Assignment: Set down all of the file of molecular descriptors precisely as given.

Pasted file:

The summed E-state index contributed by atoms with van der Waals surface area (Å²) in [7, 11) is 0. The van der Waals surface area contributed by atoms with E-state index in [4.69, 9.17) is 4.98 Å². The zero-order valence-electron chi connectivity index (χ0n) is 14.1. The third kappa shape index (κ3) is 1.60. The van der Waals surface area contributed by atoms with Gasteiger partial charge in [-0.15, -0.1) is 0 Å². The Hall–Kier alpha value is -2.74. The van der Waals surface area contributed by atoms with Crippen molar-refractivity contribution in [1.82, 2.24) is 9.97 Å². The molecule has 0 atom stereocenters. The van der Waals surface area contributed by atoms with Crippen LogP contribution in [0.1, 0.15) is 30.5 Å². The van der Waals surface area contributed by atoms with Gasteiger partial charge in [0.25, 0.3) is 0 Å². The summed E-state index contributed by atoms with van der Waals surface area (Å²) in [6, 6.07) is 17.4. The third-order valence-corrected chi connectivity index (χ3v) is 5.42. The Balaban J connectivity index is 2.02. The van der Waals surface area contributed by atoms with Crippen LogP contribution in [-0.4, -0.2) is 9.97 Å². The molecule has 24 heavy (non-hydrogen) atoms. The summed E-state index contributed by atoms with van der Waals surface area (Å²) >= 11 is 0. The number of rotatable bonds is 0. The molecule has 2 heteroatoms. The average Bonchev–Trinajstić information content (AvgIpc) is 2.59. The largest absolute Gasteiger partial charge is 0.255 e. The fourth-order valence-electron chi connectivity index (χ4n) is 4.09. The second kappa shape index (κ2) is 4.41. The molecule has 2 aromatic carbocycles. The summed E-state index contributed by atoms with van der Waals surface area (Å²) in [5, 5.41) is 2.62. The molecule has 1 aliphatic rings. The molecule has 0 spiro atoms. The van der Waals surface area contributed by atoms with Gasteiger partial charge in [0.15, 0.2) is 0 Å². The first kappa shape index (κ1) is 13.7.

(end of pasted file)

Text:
The summed E-state index contributed by atoms with van der Waals surface area (Å²) in [7, 11) is 0. The van der Waals surface area contributed by atoms with E-state index in [4.69, 9.17) is 4.98 Å². The zero-order valence-electron chi connectivity index (χ0n) is 14.1. The third kappa shape index (κ3) is 1.60. The van der Waals surface area contributed by atoms with Gasteiger partial charge in [-0.15, -0.1) is 0 Å². The Hall–Kier alpha value is -2.74. The van der Waals surface area contributed by atoms with Crippen molar-refractivity contribution in [1.82, 2.24) is 9.97 Å². The molecule has 0 atom stereocenters. The van der Waals surface area contributed by atoms with Crippen LogP contribution in [0.1, 0.15) is 30.5 Å². The van der Waals surface area contributed by atoms with Gasteiger partial charge in [0.25, 0.3) is 0 Å². The summed E-state index contributed by atoms with van der Waals surface area (Å²) in [6, 6.07) is 17.4. The third-order valence-corrected chi connectivity index (χ3v) is 5.42. The Balaban J connectivity index is 2.02. The van der Waals surface area contributed by atoms with Crippen LogP contribution in [-0.4, -0.2) is 9.97 Å². The molecule has 24 heavy (non-hydrogen) atoms. The summed E-state index contributed by atoms with van der Waals surface area (Å²) >= 11 is 0. The number of rotatable bonds is 0. The molecule has 2 heteroatoms. The average Bonchev–Trinajstić information content (AvgIpc) is 2.59. The largest absolute Gasteiger partial charge is 0.255 e. The fourth-order valence-electron chi connectivity index (χ4n) is 4.09. The second kappa shape index (κ2) is 4.41. The molecule has 2 aromatic carbocycles. The summed E-state index contributed by atoms with van der Waals surface area (Å²) in [5, 5.41) is 2.62. The molecule has 1 aliphatic rings. The molecule has 0 spiro atoms. The van der Waals surface area contributed by atoms with Gasteiger partial charge in [0.15, 0.2) is 0 Å². The first kappa shape index (κ1) is 13.7.